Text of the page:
Reviewed: The Lovers, Yumna Kassab, Ultimo Press
What is love? This is the question Yumna Kassab’s third book poses, amongst others: is it ever really about other people? Is it possible to love and stay free? To make it last?
An analytical fable about one couple, Jamila and Amir, The Lovers is a similar project to Alain de Botton’s Essays In Love (1993). It probes at our myriad varieties of self-sabotage, the corrosive effects of our delusions, and the pitfalls of idealisation. ‘I’d probably describe it as a dark fairy tale,’ Kassab told The Garret earlier this year.
In the same interview, Kassab described her stories as ‘ecosystems’. Her work—from debut collection The House of Youssef to previous novel Australiana—uses a fragmented style that, as she has discussed, can be seen to link them together. And in The Lovers, a story preoccupied with the mosaics we make of ourselves, she marries this form to theme.
The book’s folktale mood is complemented by the votive simplicity of Mika Tabata’s artwork on the cover. The Lovers’ wisest and best storyteller, Samir, cannot read or write. But throughout the novel, his tales stand as opaque signposts: the farmer and the bird, the king and the slave, the dog and the roses. Like the couple’s dreams and visions, each one asks about desire, expectation, freedom and disappointment. A larger question lingers: is it better not to hope for happiness, and so, perhaps, manage to avoid pain?
As Jamila and Amir push at the boundaries of this enquiry, they are revealed to us without specifics, closer to archetypes (an interest of Kassab’s) than characters. Jamila is a rich woman visiting from an overseas ‘there’; Amir is poorer, chained very much to ‘here’. The locations are never named, and the couple’s courtship is recorded in a series of brief scenes: soft glimpses of landscape and human interaction; on the road, the terrace, at the card table, the cafe, in bed. Kassab has cited Federico García Lorca’s Poet in New York, and there’s something of its rhythm here: the rise and fall of language in small arcs; a declarative eye coming to rest on a man, a woman, a bird, a city. These are mythic images, woven through nets of human vulnerability and disillusion, lives reduced by the inequities of class.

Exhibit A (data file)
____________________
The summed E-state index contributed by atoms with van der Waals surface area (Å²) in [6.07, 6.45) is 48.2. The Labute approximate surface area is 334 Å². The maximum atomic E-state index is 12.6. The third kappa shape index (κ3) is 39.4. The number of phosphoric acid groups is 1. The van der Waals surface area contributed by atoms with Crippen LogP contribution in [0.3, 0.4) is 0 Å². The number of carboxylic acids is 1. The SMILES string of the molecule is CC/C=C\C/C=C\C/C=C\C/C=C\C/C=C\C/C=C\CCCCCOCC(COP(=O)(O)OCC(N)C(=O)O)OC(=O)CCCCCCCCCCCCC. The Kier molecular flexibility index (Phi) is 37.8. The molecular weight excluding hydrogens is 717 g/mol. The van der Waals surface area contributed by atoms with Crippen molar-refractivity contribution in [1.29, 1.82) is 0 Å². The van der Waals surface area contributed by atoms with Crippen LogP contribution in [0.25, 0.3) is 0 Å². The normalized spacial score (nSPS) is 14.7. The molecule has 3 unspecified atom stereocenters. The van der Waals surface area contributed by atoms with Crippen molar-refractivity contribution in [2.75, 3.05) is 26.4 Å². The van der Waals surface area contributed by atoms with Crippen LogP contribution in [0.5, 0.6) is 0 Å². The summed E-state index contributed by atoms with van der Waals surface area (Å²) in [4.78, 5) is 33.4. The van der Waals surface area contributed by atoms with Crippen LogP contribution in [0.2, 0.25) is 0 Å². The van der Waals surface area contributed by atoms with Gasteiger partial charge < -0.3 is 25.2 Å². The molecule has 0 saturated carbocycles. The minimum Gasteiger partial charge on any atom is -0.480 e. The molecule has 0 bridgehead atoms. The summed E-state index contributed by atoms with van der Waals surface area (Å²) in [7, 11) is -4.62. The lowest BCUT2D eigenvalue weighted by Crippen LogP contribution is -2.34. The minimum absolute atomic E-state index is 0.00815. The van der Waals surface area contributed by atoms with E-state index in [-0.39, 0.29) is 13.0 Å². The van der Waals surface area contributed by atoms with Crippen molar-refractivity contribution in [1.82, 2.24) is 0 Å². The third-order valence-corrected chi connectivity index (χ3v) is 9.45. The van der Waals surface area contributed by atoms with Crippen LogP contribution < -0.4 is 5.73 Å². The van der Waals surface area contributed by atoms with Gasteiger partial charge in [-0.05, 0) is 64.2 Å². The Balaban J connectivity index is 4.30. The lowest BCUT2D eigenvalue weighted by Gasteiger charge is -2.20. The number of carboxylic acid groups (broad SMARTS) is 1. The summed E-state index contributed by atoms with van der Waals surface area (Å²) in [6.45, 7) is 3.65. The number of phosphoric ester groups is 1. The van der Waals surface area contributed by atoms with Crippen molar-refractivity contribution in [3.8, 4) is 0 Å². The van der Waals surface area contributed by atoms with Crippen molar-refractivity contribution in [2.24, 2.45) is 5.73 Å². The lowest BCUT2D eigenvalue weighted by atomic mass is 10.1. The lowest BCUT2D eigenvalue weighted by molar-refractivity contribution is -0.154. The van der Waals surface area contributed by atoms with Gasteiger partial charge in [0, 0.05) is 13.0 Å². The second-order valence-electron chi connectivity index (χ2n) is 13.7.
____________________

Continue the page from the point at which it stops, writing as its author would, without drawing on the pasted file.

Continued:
Amir carries a vicious awareness of the financial limits on his life, and Jamila’s tendency to sentimentalise them. ‘You have money but will you sense possibility when your money runs out?’ he wonders. This works just as well as a metaphor for love. Both characters grapple with other sources of cynicism: painful histories, friends caught in problematic patterns, love as a cover for violence and coercion, or a precursor to abandonment, a society full of prescribed ideas about how relationships should play out. Still, Jamila and Amir each reflect the beguiling power of love as a tool to structure the self; how much our identities are bound up in who and how we love. Kassab reveals how romance exposes human insecurity and the lies we tell ourselves as we yearn, like Jamila, ‘to weave [it] into a larger pattern’––to avoid the spectre of judgement, of rootlessness, and above all, of ‘uncertain loneliness’. The test of a relationship, Kassab suggests, is how we handle those revelations.
At one point, Amir turns to the wisdom of Khalil Gibran: ‘Stand together yet not too close. You are but the witness to the other’s life.’ Kassab’s sentences echo with similarly sombre mysticism (‘where there’s breakage, there’s damage’; ‘these hurts of the past will not protect us from the future … but we go forth in life, we dance as best we can’): neat axioms without much variation in pace, which soon have a flattening effect. But it’s a tone that also binds her delicately tessellated work into a manifesto for love. This sense of ceremony marks an author unashamed to put a premium on emotional intensity––and that is invigorating.